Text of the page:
When a child has been taught Spanish, this phenomenon occurs for two reasons. One is that children are being taught to read and write Spanish before speaking it. In this case, they will take their rules of pronunciation for English, and apply it to Spanish. The second reason is when well-meaning, English-speaking teachers will fold Spanish into their curriculum without knowing how to properly pronounce it. In both cases, once children become accustomed to these types of pronunciation, it is a difficult habit to break.

I remember when I first spoke Spanish and then I tried to write it. I remember it well, because now I see my six year old daughter doing it with her notes she writes to me. I will see “Te qyedo” (I love you) when its proper spelling is “Te quiero“. I do not immediately point out that it is spelled incorrectly, in fact, I take joy in that she is spelling it phonetically and enjoys Spanish enough to write me love notes in the language. She will learn as she continues to read Spanish books how these words are spelled since a large portion of grammar is acquired from reading.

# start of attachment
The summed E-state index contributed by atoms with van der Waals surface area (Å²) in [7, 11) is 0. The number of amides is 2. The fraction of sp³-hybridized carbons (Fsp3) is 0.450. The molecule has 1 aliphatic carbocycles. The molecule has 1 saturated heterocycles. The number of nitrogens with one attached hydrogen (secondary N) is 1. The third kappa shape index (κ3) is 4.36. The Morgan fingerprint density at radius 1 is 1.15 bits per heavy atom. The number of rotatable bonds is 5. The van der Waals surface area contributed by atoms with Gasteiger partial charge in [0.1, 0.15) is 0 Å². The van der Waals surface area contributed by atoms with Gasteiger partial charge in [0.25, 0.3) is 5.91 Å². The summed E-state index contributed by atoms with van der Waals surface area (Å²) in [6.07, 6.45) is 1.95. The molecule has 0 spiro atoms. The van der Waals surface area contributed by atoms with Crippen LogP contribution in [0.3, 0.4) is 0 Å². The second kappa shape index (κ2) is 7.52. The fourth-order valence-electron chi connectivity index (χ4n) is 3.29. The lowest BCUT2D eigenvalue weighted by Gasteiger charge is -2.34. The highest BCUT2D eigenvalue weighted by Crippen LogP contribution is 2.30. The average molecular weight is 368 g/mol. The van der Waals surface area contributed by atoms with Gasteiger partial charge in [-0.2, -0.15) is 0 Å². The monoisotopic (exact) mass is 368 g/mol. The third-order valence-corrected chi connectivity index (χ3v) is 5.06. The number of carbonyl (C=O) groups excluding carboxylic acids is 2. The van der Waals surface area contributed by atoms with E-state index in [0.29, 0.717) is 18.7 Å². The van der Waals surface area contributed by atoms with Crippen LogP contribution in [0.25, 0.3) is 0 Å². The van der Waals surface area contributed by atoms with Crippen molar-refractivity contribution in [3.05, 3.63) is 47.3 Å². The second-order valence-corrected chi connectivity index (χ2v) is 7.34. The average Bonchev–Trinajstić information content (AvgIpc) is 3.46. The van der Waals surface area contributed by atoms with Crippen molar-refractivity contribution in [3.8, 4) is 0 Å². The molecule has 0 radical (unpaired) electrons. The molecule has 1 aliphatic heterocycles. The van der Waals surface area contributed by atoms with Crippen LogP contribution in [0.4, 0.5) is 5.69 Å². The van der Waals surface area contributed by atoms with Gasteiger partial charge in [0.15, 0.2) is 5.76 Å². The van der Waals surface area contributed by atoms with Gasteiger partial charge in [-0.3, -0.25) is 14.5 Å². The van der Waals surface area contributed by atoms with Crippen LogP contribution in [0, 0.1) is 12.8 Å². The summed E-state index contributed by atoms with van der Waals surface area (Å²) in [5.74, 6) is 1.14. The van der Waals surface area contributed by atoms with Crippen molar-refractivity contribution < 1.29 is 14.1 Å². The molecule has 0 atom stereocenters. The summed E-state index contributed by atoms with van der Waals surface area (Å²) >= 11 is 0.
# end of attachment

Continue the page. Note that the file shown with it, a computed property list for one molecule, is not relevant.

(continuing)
I had initially thought that this path of learning was exclusive to my daughter from having me as her mother. However, a boy in one of my classes, who comes from an English-speaking home and who is younger than my daughter, hit a home run with this:


What is astounding is that although these words were vocalized in class and the class is encouraged to repeat it, he took the initiative to try to sound out the words of the body parts and write them. This is how we learned our first language, and this is how we must learn our second language if we want to succeed.

I try to teach our children that if they learn to speak first and acquire native pronunciation, they will be batting a thousand later in their Spanish education. There will be so much time later for them to learn to spell and conjugate. For now, let’s teach them to speak for the love of the game.